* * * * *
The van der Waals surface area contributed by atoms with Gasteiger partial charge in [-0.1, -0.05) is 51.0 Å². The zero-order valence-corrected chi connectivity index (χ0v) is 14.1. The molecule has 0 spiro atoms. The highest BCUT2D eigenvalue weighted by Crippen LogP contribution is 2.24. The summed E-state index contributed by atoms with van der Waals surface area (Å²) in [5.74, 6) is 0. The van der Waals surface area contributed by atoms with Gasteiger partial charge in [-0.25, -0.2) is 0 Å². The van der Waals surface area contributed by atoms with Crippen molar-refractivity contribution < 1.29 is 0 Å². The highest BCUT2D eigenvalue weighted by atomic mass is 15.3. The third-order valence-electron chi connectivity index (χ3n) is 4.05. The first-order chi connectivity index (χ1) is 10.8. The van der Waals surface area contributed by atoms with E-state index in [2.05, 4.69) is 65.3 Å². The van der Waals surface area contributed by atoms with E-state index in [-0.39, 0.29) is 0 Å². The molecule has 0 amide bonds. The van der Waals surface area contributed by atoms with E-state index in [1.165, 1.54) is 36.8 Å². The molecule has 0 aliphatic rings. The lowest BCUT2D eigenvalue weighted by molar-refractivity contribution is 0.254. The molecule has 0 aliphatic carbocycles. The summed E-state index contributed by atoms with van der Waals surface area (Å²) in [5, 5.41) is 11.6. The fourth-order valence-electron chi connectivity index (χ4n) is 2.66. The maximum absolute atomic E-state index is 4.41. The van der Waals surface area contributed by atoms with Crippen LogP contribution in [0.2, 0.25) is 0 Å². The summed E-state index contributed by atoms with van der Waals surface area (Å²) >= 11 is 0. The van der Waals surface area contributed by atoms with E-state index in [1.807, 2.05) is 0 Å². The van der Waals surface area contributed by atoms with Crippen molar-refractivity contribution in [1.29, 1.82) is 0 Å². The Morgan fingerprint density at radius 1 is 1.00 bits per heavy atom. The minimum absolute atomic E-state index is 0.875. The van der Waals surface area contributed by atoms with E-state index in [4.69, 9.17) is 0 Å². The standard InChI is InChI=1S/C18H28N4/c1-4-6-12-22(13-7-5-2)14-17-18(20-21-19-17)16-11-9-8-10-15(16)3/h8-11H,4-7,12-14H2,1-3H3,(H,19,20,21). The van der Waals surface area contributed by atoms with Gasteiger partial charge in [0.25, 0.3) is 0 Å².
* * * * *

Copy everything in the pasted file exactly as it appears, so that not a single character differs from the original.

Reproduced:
The van der Waals surface area contributed by atoms with Gasteiger partial charge in [-0.1, -0.05) is 51.0 Å². The zero-order valence-corrected chi connectivity index (χ0v) is 14.1. The molecule has 0 spiro atoms. The highest BCUT2D eigenvalue weighted by Crippen LogP contribution is 2.24. The summed E-state index contributed by atoms with van der Waals surface area (Å²) in [5.74, 6) is 0. The van der Waals surface area contributed by atoms with Gasteiger partial charge in [-0.25, -0.2) is 0 Å². The van der Waals surface area contributed by atoms with Crippen molar-refractivity contribution < 1.29 is 0 Å². The highest BCUT2D eigenvalue weighted by atomic mass is 15.3. The third-order valence-electron chi connectivity index (χ3n) is 4.05. The first-order chi connectivity index (χ1) is 10.8. The van der Waals surface area contributed by atoms with E-state index in [2.05, 4.69) is 65.3 Å². The van der Waals surface area contributed by atoms with E-state index in [-0.39, 0.29) is 0 Å². The molecule has 0 amide bonds. The van der Waals surface area contributed by atoms with E-state index in [1.165, 1.54) is 36.8 Å². The molecule has 0 aliphatic rings. The lowest BCUT2D eigenvalue weighted by molar-refractivity contribution is 0.254. The molecule has 0 aliphatic carbocycles. The summed E-state index contributed by atoms with van der Waals surface area (Å²) in [5, 5.41) is 11.6. The fourth-order valence-electron chi connectivity index (χ4n) is 2.66. The maximum absolute atomic E-state index is 4.41. The van der Waals surface area contributed by atoms with Crippen LogP contribution in [0.2, 0.25) is 0 Å². The summed E-state index contributed by atoms with van der Waals surface area (Å²) >= 11 is 0. The van der Waals surface area contributed by atoms with E-state index in [1.807, 2.05) is 0 Å². The van der Waals surface area contributed by atoms with Crippen molar-refractivity contribution in [1.29, 1.82) is 0 Å². The Morgan fingerprint density at radius 1 is 1.00 bits per heavy atom. The minimum absolute atomic E-state index is 0.875. The van der Waals surface area contributed by atoms with E-state index in [4.69, 9.17) is 0 Å². The standard InChI is InChI=1S/C18H28N4/c1-4-6-12-22(13-7-5-2)14-17-18(20-21-19-17)16-11-9-8-10-15(16)3/h8-11H,4-7,12-14H2,1-3H3,(H,19,20,21). The van der Waals surface area contributed by atoms with Gasteiger partial charge in [0.25, 0.3) is 0 Å².